If your home needs new windows, or you're having a new home built, no doubt you'll want to carefully consider the glass you'll choose for those windows. Insulated glass can mean less heat and cold that gets into the home, and can also mean a quieter interior space.
Along with the actual glass, however, you need to consider the overall style of windows you'll choose for each room of the home. This will ensure you have windows that look good and that offer all the light and fresh air circulation you need in the space. Note a few tips to keep in mind before you start shopping for new windows, so you get a great style as well as quality glass for these pieces.
Amount of ventilation needed
When it comes to ventilation from your new windows, you might assume that you want maximum fresh air into your home, but if you live in an area prone to strong winds, you might actually get too much ventilation from some window styles! If you need control over how much wind comes in through the windows themselves, opt for standard sash windows, which open at the bottom, versus casement windows, which open by a hinge on the side. Bow or bay windows can also be a good choice; these jut out from the home in a semicircle, and you can then open either of the windows on the sides rather than the window at the front of the home, controlling the amount of wind that gets into the home.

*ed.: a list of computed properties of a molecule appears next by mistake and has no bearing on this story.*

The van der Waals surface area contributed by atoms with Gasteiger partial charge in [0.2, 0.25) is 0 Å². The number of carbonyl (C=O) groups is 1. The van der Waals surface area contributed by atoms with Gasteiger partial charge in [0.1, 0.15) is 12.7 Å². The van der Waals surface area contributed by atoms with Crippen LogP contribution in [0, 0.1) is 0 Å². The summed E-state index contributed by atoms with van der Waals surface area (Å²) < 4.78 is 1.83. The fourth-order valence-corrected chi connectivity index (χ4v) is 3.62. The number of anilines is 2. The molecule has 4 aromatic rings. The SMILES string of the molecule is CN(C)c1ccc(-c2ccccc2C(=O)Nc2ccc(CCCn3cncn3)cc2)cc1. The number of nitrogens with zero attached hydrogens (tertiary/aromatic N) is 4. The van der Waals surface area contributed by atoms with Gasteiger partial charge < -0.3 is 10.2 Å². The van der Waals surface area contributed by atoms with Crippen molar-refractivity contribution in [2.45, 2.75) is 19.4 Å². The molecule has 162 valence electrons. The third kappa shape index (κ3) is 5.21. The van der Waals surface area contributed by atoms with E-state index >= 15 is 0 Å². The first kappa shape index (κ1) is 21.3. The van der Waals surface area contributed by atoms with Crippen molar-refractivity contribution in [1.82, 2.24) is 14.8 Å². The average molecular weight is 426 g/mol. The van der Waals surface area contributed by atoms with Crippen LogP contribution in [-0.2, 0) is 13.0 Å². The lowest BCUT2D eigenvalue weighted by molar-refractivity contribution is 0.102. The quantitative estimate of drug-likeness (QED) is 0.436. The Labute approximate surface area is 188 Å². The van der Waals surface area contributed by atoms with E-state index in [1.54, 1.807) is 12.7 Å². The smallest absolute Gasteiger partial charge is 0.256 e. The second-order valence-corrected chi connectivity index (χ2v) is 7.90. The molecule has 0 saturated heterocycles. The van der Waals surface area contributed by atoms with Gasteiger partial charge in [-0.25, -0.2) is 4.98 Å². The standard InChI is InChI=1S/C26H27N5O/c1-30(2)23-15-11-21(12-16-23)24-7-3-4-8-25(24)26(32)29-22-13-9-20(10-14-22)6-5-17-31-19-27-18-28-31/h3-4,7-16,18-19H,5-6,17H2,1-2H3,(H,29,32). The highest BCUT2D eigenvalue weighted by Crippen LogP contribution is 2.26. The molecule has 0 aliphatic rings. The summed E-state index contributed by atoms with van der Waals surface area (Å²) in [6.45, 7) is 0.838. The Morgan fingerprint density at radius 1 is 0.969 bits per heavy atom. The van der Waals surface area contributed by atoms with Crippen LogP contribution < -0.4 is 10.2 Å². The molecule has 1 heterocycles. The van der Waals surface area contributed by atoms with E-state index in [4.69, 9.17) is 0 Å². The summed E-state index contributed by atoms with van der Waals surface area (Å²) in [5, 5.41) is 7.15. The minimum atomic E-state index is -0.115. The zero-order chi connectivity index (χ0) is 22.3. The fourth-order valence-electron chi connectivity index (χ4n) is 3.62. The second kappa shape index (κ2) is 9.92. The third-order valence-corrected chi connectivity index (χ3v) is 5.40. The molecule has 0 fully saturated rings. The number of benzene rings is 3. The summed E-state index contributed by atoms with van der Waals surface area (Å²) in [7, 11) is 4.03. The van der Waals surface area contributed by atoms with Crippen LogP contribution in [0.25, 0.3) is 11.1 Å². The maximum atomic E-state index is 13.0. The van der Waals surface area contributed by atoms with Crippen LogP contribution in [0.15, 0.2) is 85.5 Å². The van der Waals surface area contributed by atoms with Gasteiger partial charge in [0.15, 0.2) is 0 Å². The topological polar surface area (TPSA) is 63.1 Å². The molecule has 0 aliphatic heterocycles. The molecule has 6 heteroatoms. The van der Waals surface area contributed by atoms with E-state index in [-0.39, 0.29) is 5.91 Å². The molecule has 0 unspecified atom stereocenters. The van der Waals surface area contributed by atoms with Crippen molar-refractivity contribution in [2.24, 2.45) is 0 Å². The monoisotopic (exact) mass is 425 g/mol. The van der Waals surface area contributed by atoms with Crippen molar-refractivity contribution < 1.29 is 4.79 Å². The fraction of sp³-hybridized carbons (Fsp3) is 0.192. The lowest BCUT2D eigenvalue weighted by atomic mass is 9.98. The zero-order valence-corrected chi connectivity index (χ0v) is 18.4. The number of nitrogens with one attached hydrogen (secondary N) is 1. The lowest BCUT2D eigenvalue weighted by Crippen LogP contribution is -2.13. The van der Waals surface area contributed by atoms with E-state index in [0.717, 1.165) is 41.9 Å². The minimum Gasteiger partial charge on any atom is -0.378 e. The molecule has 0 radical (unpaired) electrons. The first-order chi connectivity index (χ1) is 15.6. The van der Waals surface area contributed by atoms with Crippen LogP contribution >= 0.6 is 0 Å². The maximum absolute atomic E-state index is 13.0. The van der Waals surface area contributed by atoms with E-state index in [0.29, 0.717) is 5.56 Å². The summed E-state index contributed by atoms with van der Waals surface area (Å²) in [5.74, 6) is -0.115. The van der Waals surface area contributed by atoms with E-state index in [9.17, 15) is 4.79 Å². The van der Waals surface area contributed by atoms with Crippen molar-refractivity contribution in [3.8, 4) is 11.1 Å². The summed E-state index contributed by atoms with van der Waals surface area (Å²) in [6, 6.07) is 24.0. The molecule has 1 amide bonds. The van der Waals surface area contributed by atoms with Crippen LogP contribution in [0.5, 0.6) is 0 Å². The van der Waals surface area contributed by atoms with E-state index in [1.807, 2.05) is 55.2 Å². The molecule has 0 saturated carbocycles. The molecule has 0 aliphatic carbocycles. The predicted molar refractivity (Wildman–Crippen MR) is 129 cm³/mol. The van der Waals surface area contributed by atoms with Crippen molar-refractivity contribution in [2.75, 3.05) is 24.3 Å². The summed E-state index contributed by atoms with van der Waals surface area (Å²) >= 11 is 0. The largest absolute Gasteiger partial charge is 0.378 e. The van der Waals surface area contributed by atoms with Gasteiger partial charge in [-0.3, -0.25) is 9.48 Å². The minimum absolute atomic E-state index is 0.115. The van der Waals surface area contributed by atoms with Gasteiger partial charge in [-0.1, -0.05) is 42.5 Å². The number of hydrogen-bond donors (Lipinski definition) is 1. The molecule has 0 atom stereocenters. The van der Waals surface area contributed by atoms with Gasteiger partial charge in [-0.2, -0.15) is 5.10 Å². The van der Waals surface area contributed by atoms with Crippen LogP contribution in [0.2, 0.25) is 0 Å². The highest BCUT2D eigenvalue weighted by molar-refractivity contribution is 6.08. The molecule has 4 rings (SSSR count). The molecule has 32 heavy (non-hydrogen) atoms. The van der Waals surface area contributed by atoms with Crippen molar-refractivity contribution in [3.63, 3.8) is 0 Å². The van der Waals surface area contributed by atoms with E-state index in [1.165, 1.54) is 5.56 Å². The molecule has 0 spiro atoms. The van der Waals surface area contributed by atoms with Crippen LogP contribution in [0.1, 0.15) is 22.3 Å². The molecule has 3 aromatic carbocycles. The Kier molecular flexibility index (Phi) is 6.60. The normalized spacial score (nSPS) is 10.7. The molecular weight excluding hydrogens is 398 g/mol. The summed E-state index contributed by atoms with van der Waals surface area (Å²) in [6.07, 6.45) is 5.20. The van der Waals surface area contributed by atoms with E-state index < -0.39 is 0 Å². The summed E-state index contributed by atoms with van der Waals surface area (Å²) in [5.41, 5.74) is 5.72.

Consider the view inside
For sides of the home that face a sidewalk or that are very close to a neighbour's home, you might want smaller windows that afford more privacy. If you need maximum sunlight, consider long, rectangular windows that run the length of a wall, so they let in more light while still obscuring the view.
In a living room or family room, windows that are very long so that they almost reach the floor may look a bit clumsy when next to a couch or chair. On the other hand, these taller windows can be good for an empty wall that won't have furniture next to it, or for a wall where you might plan your furniture around the windows themselves. For example, you might opt for two tall windows that will flank an entertainment centre in the family room, bringing in light while not interfering with the placement of that furniture.